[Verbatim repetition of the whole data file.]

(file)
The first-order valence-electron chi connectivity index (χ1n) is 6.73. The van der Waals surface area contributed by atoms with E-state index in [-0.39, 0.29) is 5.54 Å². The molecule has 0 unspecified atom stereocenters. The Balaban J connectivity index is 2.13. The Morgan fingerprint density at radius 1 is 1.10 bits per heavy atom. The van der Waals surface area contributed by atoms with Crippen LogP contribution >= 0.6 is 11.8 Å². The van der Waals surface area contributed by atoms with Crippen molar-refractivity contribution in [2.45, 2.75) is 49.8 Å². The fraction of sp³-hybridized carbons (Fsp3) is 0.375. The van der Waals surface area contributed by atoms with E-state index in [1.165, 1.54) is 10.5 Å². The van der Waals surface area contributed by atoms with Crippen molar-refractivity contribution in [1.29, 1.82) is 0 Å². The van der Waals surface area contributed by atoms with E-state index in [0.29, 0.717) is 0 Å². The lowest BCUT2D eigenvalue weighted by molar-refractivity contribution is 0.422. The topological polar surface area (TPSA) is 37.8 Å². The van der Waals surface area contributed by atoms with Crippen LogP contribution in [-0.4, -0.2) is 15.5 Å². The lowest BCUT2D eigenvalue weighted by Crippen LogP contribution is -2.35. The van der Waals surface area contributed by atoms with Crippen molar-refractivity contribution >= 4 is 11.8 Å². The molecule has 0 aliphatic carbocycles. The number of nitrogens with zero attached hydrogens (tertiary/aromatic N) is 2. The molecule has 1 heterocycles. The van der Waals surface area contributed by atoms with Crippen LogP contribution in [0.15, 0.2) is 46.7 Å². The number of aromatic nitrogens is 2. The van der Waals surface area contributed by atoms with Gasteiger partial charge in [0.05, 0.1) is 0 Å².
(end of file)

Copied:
The first-order valence-electron chi connectivity index (χ1n) is 6.73. The van der Waals surface area contributed by atoms with E-state index in [-0.39, 0.29) is 5.54 Å². The molecule has 0 unspecified atom stereocenters. The Balaban J connectivity index is 2.13. The Morgan fingerprint density at radius 1 is 1.10 bits per heavy atom. The van der Waals surface area contributed by atoms with Crippen LogP contribution >= 0.6 is 11.8 Å². The van der Waals surface area contributed by atoms with Crippen molar-refractivity contribution in [2.45, 2.75) is 49.8 Å². The fraction of sp³-hybridized carbons (Fsp3) is 0.375. The van der Waals surface area contributed by atoms with E-state index in [1.165, 1.54) is 10.5 Å². The van der Waals surface area contributed by atoms with Crippen molar-refractivity contribution in [1.29, 1.82) is 0 Å². The van der Waals surface area contributed by atoms with E-state index in [0.29, 0.717) is 0 Å². The lowest BCUT2D eigenvalue weighted by molar-refractivity contribution is 0.422. The topological polar surface area (TPSA) is 37.8 Å². The van der Waals surface area contributed by atoms with Crippen LogP contribution in [-0.4, -0.2) is 15.5 Å². The lowest BCUT2D eigenvalue weighted by Crippen LogP contribution is -2.35. The van der Waals surface area contributed by atoms with Crippen molar-refractivity contribution >= 4 is 11.8 Å². The molecule has 0 aliphatic carbocycles. The number of nitrogens with zero attached hydrogens (tertiary/aromatic N) is 2. The molecule has 1 heterocycles. The van der Waals surface area contributed by atoms with Crippen LogP contribution in [0.15, 0.2) is 46.7 Å². The number of aromatic nitrogens is 2. The van der Waals surface area contributed by atoms with Gasteiger partial charge in [0.05, 0.1) is 0 Å².